But enough of that – let’s move on to something that, at least in my view, has a better chance of influencing the economic narrative in the near-term: credit. As mentioned in last week’s Perspective, one of the easy-to-miss data releases on last week’s docket was the Fed’s quarterly Senior Loan Officer Opinion Survey, or “SLOOS” for short. Here are the results: as of the end of July, lending standards were at the tighter end of the spectrum for virtually all types of loans, were tighter than they were three months ago, and are expected to tighten even further throughout the remainder of 2023.2 Demand, too, was lower for just about every type of loan (besides consumer credit cards – more about that below.)
Unlike the surprise downgrade by Fitch, these results were hardly a shocker. A full 5.25% of Fed-sponsored rate hikes have made most observers a little less certain about the economy’s near-term prospects and bankers are understandably scrutinizing would-be borrowers a little more closely as a result. In the meantime, borrowers themselves are far less likely to seek out new loans when borrowing rates are far higher than they were 18 months ago.
Again, not a shocker. That, after all, was part of the point with all the Fed rate increases in the first place: to slow credit creation enough to in turn slow the economy enough to bring inflation under control. And it seems to be working. But even though recession predictions are now falling faster than the number of teams competing in the PAC-12, if borrowing standards become too tight, or if demand for new loans falls too much, then those same recession calls that have fallen dormant will be right back in the headlines. And that uptick in demand for credit card borrowing buried deep inside the SLOOS? It’s hard not to see that as an ominous sign, too.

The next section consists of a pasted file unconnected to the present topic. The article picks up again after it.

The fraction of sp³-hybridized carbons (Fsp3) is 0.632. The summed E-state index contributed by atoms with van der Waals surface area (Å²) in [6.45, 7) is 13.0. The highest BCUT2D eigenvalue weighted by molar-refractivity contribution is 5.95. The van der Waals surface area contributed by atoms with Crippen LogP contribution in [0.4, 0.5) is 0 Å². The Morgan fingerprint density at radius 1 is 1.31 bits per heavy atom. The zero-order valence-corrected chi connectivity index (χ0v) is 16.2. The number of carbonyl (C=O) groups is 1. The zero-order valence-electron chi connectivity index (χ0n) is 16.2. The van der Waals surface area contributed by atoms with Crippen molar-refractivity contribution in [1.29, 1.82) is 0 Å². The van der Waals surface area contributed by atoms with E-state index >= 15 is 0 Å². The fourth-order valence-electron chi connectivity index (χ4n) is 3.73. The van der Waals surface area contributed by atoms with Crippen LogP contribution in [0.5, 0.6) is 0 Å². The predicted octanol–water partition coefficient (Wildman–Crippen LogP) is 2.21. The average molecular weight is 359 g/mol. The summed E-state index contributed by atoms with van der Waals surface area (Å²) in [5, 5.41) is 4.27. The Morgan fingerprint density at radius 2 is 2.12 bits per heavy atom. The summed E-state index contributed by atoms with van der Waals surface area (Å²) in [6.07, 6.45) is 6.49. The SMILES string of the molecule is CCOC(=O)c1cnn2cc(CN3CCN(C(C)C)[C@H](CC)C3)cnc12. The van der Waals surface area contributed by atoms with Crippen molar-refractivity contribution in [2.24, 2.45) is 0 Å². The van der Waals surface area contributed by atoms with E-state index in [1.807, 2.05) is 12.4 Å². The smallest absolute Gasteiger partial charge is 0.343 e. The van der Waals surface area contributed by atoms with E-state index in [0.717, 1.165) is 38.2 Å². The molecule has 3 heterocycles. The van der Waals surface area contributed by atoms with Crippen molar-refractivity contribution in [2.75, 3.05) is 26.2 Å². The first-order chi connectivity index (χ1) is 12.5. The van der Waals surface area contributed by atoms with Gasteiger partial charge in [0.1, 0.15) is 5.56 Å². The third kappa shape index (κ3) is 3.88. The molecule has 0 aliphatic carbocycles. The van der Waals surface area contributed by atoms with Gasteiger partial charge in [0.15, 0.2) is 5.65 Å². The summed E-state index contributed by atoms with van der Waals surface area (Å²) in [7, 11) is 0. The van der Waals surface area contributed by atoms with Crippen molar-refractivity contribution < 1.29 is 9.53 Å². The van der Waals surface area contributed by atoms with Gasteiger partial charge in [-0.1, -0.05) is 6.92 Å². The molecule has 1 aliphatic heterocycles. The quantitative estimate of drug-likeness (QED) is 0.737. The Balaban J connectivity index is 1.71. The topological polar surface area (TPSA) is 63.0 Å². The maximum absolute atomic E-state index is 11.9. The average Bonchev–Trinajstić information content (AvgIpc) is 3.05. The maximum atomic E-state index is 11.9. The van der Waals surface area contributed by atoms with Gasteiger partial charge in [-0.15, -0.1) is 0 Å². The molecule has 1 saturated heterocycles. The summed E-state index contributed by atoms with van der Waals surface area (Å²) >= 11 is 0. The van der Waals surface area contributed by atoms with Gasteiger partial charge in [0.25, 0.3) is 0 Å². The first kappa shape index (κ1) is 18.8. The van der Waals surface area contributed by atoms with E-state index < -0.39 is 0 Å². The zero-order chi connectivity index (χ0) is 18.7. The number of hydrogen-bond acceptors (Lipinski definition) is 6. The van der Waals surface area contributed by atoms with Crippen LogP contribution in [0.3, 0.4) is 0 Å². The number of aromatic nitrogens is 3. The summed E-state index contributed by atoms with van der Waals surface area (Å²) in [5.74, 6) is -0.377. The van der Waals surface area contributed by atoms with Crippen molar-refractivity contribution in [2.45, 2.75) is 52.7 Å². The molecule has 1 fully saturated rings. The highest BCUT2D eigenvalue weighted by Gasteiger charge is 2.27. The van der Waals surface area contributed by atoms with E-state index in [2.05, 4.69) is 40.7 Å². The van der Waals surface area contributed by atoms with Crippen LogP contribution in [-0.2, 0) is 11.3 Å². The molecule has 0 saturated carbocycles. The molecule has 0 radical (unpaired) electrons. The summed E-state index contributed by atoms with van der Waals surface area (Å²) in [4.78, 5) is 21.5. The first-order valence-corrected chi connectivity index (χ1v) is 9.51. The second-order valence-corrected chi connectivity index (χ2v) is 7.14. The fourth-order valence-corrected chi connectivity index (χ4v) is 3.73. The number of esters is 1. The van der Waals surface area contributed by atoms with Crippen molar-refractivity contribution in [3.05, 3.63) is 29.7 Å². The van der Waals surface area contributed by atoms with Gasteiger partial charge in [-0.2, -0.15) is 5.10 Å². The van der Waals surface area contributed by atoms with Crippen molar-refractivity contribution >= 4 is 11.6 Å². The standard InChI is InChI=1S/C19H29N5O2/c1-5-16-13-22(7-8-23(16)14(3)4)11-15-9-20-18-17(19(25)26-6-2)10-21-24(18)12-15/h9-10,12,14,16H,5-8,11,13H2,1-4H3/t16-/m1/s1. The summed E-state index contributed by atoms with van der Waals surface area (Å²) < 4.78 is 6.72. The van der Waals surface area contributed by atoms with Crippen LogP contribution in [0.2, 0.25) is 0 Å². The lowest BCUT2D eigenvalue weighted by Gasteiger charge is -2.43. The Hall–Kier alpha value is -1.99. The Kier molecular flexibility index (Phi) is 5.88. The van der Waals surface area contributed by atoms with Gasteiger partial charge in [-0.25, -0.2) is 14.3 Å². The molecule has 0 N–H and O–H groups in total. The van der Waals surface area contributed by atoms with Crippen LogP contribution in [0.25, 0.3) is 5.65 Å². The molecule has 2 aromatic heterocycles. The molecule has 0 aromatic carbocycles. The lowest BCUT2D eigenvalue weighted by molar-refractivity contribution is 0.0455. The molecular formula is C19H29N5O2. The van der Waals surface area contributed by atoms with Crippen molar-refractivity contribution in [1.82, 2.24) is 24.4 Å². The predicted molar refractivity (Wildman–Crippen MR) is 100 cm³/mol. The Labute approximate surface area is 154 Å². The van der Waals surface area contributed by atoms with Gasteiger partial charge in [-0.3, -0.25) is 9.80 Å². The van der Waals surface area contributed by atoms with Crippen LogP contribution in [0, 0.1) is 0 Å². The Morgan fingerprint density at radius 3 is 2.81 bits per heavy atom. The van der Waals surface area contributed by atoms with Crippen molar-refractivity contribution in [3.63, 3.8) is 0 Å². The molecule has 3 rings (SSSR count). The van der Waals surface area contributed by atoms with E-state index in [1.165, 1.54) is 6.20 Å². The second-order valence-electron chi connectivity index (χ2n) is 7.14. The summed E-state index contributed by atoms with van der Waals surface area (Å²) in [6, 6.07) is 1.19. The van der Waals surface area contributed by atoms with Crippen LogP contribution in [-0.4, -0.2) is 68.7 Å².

So both “faith” and “credit” took a hit last week, and it’s probably not great news for the economy at the margin. But that other element of the economy that everyone’s so focused on right now – jobs – really didn’t suffer any major blows at all. Part of that has to do with companies generally feeling a little more hopeful than they did even a month or two ago – consider this line, from last week’s manufacturing PMI survey from S&P Global: “(manufacturing) companies expanded employment at a faster rate amid greater confidence in the outlook…” which seems somewhat at odds with reality because new order activity took another leg down in that same survey.3 Meanwhile, the services version of the S&P PMIs continued to moderate: “the service sector remains the main engine of growth in the US economy, there are signs of the engine sputtering…”4